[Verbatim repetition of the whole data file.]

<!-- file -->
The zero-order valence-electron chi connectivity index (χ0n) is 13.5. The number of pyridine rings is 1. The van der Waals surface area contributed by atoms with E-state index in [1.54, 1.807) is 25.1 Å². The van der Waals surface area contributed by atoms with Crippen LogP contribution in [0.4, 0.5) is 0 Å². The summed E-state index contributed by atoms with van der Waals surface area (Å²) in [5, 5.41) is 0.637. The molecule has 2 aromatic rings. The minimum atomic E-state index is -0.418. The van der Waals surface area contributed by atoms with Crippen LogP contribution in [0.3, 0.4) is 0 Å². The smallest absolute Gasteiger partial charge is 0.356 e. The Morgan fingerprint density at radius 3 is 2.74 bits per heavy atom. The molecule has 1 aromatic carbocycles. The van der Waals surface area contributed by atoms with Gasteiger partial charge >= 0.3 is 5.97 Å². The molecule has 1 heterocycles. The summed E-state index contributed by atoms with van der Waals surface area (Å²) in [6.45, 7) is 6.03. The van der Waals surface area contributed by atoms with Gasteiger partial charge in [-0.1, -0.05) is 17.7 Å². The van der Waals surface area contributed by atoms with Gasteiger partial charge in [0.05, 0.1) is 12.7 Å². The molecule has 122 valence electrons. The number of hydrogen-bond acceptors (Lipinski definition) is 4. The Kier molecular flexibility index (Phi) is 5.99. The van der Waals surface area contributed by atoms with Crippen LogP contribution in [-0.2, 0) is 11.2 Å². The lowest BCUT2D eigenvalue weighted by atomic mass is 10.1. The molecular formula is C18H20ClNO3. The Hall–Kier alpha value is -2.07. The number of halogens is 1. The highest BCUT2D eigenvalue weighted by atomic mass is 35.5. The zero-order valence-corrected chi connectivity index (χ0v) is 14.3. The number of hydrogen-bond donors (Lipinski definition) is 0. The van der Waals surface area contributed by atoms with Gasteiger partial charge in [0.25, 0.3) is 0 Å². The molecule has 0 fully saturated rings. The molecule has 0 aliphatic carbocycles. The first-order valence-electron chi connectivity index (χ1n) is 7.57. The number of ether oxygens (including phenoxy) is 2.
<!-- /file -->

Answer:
The zero-order valence-electron chi connectivity index (χ0n) is 13.5. The number of pyridine rings is 1. The van der Waals surface area contributed by atoms with E-state index in [1.54, 1.807) is 25.1 Å². The van der Waals surface area contributed by atoms with Crippen LogP contribution in [0.4, 0.5) is 0 Å². The summed E-state index contributed by atoms with van der Waals surface area (Å²) in [5, 5.41) is 0.637. The molecule has 2 aromatic rings. The minimum atomic E-state index is -0.418. The van der Waals surface area contributed by atoms with Crippen LogP contribution in [0.3, 0.4) is 0 Å². The smallest absolute Gasteiger partial charge is 0.356 e. The Morgan fingerprint density at radius 3 is 2.74 bits per heavy atom. The molecule has 1 aromatic carbocycles. The van der Waals surface area contributed by atoms with Gasteiger partial charge >= 0.3 is 5.97 Å². The molecule has 1 heterocycles. The summed E-state index contributed by atoms with van der Waals surface area (Å²) in [6.45, 7) is 6.03. The van der Waals surface area contributed by atoms with Gasteiger partial charge in [-0.1, -0.05) is 17.7 Å². The van der Waals surface area contributed by atoms with Gasteiger partial charge in [0.05, 0.1) is 12.7 Å². The molecule has 122 valence electrons. The number of hydrogen-bond acceptors (Lipinski definition) is 4. The Kier molecular flexibility index (Phi) is 5.99. The van der Waals surface area contributed by atoms with Crippen LogP contribution in [-0.2, 0) is 11.2 Å². The lowest BCUT2D eigenvalue weighted by atomic mass is 10.1. The molecular formula is C18H20ClNO3. The Hall–Kier alpha value is -2.07. The number of halogens is 1. The highest BCUT2D eigenvalue weighted by atomic mass is 35.5. The zero-order valence-corrected chi connectivity index (χ0v) is 14.3. The number of hydrogen-bond donors (Lipinski definition) is 0. The van der Waals surface area contributed by atoms with Gasteiger partial charge in [0.25, 0.3) is 0 Å². The molecule has 0 fully saturated rings. The molecule has 0 aliphatic carbocycles. The first-order valence-electron chi connectivity index (χ1n) is 7.57. The number of ether oxygens (including phenoxy) is 2.